Frequently Asked Questions
Common questions about Appellate + Trial Support
How are appeals different from trial court proceedings?
Trial court proceedings involve depositions, hearings, motions, and perhaps ultimately a trial where a decision is made by either a jury or (in some cases) a single judge. Extensive time is spent developing the facts of a case, and ultimately trying to persuade the decision maker to rule in your favor. Often that involves certain skills required to persuade a six person jury to see the case your way.
Appellate proceedings are vastly different. The case at the trial level is usually over, and the record of that case has been created and cannot be changed. An appellate lawyer takes all that occurred below, searches for the important issues and arguments, and presents written briefs to the appellate court. Generally, the Appellant files an Initial Brief, the Appellee files an Answer Brief, and the Appellant then files one final Reply Brief. In most cases, the Court will then order an oral argument in which the lawyers appear before and answer the questions of a three judge panel (or, at the Supreme Court of Florida, before all seven Justices). The oral argument usually ranges between 15 to 30 minutes per side, depending on the Court.
The skills and rules involved in trial court proceedings and appellate court proceedings are vastly different. An appellate oral argument is far different from a closing argument given to a jury at the end of trial. A closing argument is essentially a monologue where the lawyer summarizes the facts and testimony and attempts to persuade the fact finder to rule for his or her client. An appellate oral argument involves extensive, difficult questions being asked by the appellate judges concerning what happened below, and how the law applies to the facts of the case. An appellate lawyer must be able to quickly and effectively respond to any question, no matter how unanticipated, in order to assist the appellate court in resolving the issues.
What types of appeals does Harris Appeals handle?
Harris Appeals handles all types of appeals in both state and federal courts. Actions in the appellate courts generally arise in one of three ways.
First, a party always has the right to appeal a final decision of the trial court. In these cases, the matter is essentially concluded at the trial level, and the case can then be reviewed by the appellate court for reversible error.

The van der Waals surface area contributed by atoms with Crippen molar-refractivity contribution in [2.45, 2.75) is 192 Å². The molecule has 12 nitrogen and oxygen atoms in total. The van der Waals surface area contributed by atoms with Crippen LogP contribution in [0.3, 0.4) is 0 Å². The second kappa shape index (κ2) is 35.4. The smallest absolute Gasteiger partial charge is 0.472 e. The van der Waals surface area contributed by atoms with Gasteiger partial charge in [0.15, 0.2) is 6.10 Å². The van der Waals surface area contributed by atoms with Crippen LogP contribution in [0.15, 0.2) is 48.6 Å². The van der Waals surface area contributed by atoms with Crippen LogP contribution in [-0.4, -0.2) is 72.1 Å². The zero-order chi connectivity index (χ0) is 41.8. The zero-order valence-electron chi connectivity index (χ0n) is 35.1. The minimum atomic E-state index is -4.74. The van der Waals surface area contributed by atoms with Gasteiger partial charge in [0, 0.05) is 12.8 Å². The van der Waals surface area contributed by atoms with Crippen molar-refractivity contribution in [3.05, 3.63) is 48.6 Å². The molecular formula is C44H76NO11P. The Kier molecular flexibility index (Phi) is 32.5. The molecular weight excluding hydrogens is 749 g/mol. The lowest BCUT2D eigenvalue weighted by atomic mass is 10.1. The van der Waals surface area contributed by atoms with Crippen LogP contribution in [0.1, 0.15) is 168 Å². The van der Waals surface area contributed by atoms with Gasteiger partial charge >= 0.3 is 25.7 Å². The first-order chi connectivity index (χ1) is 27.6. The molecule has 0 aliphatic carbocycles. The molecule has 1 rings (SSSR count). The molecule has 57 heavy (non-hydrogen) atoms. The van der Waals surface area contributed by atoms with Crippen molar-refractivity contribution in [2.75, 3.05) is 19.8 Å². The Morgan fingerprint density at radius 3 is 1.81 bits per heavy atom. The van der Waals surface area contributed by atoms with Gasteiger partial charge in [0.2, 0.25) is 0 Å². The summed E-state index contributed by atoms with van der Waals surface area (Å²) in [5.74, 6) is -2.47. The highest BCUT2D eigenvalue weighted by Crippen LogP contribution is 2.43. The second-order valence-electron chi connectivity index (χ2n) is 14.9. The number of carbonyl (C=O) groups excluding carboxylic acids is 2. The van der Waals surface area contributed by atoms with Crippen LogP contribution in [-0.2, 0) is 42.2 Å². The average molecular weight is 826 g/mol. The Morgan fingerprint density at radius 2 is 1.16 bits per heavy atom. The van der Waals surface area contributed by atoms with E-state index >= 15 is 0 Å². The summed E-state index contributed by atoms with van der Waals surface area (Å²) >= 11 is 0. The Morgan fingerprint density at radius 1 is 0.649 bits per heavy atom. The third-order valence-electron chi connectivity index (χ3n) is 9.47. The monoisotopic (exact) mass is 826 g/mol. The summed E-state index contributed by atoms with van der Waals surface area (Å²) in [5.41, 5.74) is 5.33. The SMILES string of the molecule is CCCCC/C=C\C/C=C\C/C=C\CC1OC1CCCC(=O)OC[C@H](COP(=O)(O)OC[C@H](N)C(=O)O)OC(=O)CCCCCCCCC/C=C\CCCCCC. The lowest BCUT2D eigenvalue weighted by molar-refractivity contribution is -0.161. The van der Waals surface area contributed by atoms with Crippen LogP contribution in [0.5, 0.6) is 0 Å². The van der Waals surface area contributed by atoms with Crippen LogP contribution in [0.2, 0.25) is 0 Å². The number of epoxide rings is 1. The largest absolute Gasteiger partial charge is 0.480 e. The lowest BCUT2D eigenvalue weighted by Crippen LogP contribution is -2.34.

Secondly, certain non-final orders may be appealed during the course of trial proceedings, though this category of matters is relatively small. For example, an order granting, modifying or dissolving an injunction is immediately appealable because it does not make sense to wait until the end of the case (which might take years) before the court can review such an order.
The third type of appellate proceedings involves what are known as “original proceedings,” or what is more commonly referred to as extraordinary writs. Sometimes, in a given situation, a party may seek the review of the appellate court through a petition for a specific type of writ given the circumstances involved.
What makes an appellate lawyer effective?
Appellate law is a specialized field that requires a skill set vastly different from the skills of a trial lawyer. At trial, the audience is a trial judge or a small group of jurors who are concerned with facts, while the appellate lawyer faces an audience of judges focused on the law.
What does it mean to be Board Certified in Appellate Practice?
The Florida Bar defines Board Certification as “the highest level of evaluation by The Florida Bar of competency and experience within an area of law, and professionalism and ethics in practice.” Seven percent of eligible Florida Bar members (approximately 4,800 lawyers), are Board Certified in a wide range of specialties. Board Certified Florida Bar members are the only Florida attorneys allowed to identify themselves as a “Specialist,” an “Expert,” or use the letters “B.C.S.” (which stands for Board Certified Specialist).
Attorney Andrew Harris is been Board Certified in appellate practice.
How long do you have to file an appeal after a court decision is announced?
Typically, you have 30 days, but your lawyer will verify this for you.
How can your support help my case achieve better results at trial?
Trial lawyers must be laser-focused on presenting their client’s case during the trial process. However, without creating a record of the key issues during the trial and preserving them for review on appeal, a favorable outcome can be overturned and an unfavorable outcome can be unassailable. Appellate lawyers can work only with the record presented at trial.
Harris Appeals provides trial support services throughout the pretrial and trial processes by preserving errors for appeal, conducting legal research during the trial as issues arise, and preparing and responding to dispositive pretrial and post-trial motions.
Does your firm practice in trial court?
In some circumstances, yes. The firm advises clients and their litigation counsel on complex matters in the trial courts, merging our skills in research and brief-writing with an eye toward preserving issues for appeal.
Additionally, clients with high-stakes litigation matters may ask us to bring our appellate experience to the trial court by attending trials and court hearings to ensure critical arguments are preserved and important objections made. Very few arguments, no matter how clever, can be successfully raised on appeal if not first made in the trial court.
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